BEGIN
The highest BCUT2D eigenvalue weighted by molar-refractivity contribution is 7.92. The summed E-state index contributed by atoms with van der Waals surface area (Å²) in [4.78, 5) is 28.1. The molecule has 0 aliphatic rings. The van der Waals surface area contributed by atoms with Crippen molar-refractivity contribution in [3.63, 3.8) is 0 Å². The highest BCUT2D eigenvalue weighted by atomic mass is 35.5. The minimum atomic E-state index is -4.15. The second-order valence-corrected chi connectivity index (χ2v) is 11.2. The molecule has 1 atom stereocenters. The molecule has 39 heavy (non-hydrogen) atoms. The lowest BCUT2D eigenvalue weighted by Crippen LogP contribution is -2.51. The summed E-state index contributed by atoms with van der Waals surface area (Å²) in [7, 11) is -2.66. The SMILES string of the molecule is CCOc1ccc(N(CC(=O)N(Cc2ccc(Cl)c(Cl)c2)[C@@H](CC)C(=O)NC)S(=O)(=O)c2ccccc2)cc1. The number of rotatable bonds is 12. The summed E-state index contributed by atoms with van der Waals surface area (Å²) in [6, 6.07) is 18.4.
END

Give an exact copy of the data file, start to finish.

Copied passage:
The highest BCUT2D eigenvalue weighted by molar-refractivity contribution is 7.92. The summed E-state index contributed by atoms with van der Waals surface area (Å²) in [4.78, 5) is 28.1. The molecule has 0 aliphatic rings. The van der Waals surface area contributed by atoms with Crippen molar-refractivity contribution in [3.63, 3.8) is 0 Å². The highest BCUT2D eigenvalue weighted by atomic mass is 35.5. The minimum atomic E-state index is -4.15. The second-order valence-corrected chi connectivity index (χ2v) is 11.2. The molecule has 1 atom stereocenters. The molecule has 39 heavy (non-hydrogen) atoms. The lowest BCUT2D eigenvalue weighted by Crippen LogP contribution is -2.51. The summed E-state index contributed by atoms with van der Waals surface area (Å²) in [7, 11) is -2.66. The SMILES string of the molecule is CCOc1ccc(N(CC(=O)N(Cc2ccc(Cl)c(Cl)c2)[C@@H](CC)C(=O)NC)S(=O)(=O)c2ccccc2)cc1. The number of rotatable bonds is 12. The summed E-state index contributed by atoms with van der Waals surface area (Å²) in [6, 6.07) is 18.4.